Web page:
Wonderful In Wichita: A Few Highlights from a Kansan City


Aida's in Wichita, KS
Aida’s in Wichita, KS

Almost one year after the first time my husband and I drove to Wichita, Kansas, we were back again. What brought us is business, same as last year, specifically my husband’s duties for the Halal preparation—and by preparation I do mean slaughter—of cattle. The Halal process involves precise steps as meat is prepared for human consumption, especially for those humans who follow Islamic tradition. Halal means permissible in the Arabic language, similar to the Jewish term kosher (meaning fit; foods fit for consumption by a Jewish person), and refers to foods, objects, or activities permissible to use or engage in by Islamic standards.

In the halal method of preparing animal goods, a prayer, Bismillahi Allahu Akbar (In the name of God, God is the Greatest), is recited before the slaughter of each animal to express gratitude for sustenance and to offer a blessing upon the animal. The animal must be alive and healthy, the throat must be cut through with the single swipe of a blade, and the blood must be drained from the carcass. It is a strictly ritualistic process, and one I give my husband credit for taking on the responsibility of considering the sense of sadness he feels for the cows–and which I would imagine every farmer or slaughterer feels to some extent. Even though I admit to being omnivorous, and I grew up in the Midwest near a slaughterhouse and in the vicinity of farms raising everything from swine to bovine to fowl to meet their fates (unbeknownst to their innocent little souls) as providers of sustenance to the human race, animal slaughter isn’t something I would have the capacity for. All a cow would have to do is slip me a sideways glance and I’d happily return it to an open field, tearing up as it ran, or ambled as cows so often do, free.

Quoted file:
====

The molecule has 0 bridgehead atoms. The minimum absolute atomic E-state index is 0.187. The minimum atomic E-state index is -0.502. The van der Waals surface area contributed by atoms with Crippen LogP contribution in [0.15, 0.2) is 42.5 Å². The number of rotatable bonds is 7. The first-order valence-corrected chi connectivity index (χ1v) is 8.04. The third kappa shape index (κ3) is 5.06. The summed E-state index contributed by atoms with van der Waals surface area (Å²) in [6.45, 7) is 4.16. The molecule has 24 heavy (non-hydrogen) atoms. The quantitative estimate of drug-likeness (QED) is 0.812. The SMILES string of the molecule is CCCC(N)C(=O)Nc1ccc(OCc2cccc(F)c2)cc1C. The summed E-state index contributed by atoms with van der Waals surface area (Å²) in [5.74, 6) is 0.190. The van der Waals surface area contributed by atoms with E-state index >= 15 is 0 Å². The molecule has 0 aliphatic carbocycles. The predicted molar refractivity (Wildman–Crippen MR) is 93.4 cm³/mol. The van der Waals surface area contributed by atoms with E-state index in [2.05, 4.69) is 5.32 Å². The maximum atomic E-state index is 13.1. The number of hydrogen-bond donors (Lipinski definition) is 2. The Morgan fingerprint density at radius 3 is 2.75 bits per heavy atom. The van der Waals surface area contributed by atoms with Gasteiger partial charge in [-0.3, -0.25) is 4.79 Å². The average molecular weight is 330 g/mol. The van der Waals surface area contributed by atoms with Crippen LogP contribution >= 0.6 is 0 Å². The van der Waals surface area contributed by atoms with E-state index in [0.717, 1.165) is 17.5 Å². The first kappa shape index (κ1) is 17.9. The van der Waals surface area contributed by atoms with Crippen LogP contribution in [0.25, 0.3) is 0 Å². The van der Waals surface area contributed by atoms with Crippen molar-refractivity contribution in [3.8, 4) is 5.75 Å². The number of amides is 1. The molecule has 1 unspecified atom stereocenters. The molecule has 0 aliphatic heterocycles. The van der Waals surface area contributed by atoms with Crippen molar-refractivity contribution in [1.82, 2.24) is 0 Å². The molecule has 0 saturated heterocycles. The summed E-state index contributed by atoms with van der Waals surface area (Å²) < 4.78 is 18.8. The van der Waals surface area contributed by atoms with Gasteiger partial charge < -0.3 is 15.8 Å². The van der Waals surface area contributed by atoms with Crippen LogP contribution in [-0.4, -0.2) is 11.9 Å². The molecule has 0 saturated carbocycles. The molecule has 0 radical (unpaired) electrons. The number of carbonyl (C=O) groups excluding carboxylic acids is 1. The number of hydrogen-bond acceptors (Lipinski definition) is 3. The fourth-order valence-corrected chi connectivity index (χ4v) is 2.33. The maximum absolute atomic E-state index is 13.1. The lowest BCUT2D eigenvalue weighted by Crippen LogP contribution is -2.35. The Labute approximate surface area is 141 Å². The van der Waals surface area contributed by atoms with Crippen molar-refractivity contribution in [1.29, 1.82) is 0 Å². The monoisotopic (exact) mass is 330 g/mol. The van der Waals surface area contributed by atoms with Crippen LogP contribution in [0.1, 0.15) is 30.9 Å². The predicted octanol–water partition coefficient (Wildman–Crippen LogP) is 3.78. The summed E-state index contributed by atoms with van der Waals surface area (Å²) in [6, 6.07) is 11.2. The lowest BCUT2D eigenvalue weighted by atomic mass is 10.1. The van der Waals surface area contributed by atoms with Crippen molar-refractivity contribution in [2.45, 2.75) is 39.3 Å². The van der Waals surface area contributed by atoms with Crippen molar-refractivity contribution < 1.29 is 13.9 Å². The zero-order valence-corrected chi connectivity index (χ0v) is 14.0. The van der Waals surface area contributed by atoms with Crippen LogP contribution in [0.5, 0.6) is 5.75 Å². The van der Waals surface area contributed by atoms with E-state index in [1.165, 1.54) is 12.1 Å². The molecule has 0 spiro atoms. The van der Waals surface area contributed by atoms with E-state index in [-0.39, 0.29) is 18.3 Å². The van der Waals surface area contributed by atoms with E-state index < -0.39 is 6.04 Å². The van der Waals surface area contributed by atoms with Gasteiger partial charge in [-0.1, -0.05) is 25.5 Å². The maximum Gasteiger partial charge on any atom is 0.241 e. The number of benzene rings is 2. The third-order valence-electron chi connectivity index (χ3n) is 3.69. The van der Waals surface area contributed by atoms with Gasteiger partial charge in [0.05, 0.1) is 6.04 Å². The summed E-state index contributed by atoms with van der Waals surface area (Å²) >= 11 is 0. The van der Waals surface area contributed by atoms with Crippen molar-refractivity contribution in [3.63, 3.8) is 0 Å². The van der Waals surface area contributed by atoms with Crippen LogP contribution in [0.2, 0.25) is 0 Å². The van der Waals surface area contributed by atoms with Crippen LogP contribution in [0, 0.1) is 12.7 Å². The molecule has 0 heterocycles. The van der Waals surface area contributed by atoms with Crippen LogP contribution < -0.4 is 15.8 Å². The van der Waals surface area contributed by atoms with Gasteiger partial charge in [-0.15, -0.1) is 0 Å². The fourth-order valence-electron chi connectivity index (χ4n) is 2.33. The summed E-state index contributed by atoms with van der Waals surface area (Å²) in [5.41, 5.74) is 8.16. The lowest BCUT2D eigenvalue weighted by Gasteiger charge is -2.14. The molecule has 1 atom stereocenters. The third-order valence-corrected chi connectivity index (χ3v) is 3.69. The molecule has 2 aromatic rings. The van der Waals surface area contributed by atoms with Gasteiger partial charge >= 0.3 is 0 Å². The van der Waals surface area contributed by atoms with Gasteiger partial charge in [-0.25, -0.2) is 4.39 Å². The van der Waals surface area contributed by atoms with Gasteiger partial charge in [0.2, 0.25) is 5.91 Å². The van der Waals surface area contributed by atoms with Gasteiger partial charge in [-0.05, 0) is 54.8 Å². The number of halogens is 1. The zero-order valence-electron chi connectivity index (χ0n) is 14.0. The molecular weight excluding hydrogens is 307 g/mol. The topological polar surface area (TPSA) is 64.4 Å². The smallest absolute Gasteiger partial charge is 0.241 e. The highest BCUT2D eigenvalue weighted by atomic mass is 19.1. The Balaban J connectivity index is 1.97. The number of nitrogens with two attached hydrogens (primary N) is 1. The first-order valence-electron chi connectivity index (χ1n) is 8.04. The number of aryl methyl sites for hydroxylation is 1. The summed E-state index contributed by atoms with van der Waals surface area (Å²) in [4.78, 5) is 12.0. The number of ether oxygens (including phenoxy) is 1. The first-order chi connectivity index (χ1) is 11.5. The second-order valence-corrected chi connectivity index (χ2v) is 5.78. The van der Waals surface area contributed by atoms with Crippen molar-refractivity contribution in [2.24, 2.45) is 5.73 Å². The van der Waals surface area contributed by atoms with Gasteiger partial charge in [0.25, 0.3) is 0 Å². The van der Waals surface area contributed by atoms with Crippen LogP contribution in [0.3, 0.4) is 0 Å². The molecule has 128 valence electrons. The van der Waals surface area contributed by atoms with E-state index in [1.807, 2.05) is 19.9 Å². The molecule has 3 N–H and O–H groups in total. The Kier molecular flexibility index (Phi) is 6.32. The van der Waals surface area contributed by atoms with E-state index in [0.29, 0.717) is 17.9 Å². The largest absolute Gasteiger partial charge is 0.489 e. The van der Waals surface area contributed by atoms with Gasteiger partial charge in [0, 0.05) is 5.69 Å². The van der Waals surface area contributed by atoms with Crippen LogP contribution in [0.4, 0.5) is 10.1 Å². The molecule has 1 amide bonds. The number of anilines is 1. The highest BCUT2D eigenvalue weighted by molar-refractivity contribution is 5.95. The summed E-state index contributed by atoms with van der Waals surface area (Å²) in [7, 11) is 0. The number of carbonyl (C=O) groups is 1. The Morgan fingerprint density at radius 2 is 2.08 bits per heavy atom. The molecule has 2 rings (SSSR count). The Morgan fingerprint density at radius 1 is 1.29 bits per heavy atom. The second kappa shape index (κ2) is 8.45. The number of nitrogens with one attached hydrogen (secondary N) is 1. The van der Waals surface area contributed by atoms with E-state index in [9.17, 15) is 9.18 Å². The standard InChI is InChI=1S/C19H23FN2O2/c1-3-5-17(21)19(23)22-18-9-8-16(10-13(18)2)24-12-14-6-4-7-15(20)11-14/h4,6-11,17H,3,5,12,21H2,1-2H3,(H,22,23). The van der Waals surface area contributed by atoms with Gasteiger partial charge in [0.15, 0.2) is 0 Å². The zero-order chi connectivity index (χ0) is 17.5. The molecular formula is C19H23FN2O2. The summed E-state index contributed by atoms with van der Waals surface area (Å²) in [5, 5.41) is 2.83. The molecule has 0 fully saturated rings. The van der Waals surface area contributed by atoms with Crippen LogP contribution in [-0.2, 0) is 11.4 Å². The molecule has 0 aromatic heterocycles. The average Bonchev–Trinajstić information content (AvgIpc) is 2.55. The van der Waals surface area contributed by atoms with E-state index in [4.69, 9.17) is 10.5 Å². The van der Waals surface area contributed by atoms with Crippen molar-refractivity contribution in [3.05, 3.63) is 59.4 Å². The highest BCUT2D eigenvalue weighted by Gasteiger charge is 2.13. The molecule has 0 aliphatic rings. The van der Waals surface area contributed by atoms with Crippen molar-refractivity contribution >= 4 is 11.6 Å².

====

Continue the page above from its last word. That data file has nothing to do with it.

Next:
Though I found myself once again starting my morning at 5AM in a hotel room in Kansas by saying my own prayer for the sweet-eyed cows I could imagine being marched one by one into the factory, I was at least fortunate enough to spend the work days away from this aspect of the journey. On the brighter side, this year we found time to take a couple of afternoons to explore Wichita in more detail. We were happy we did.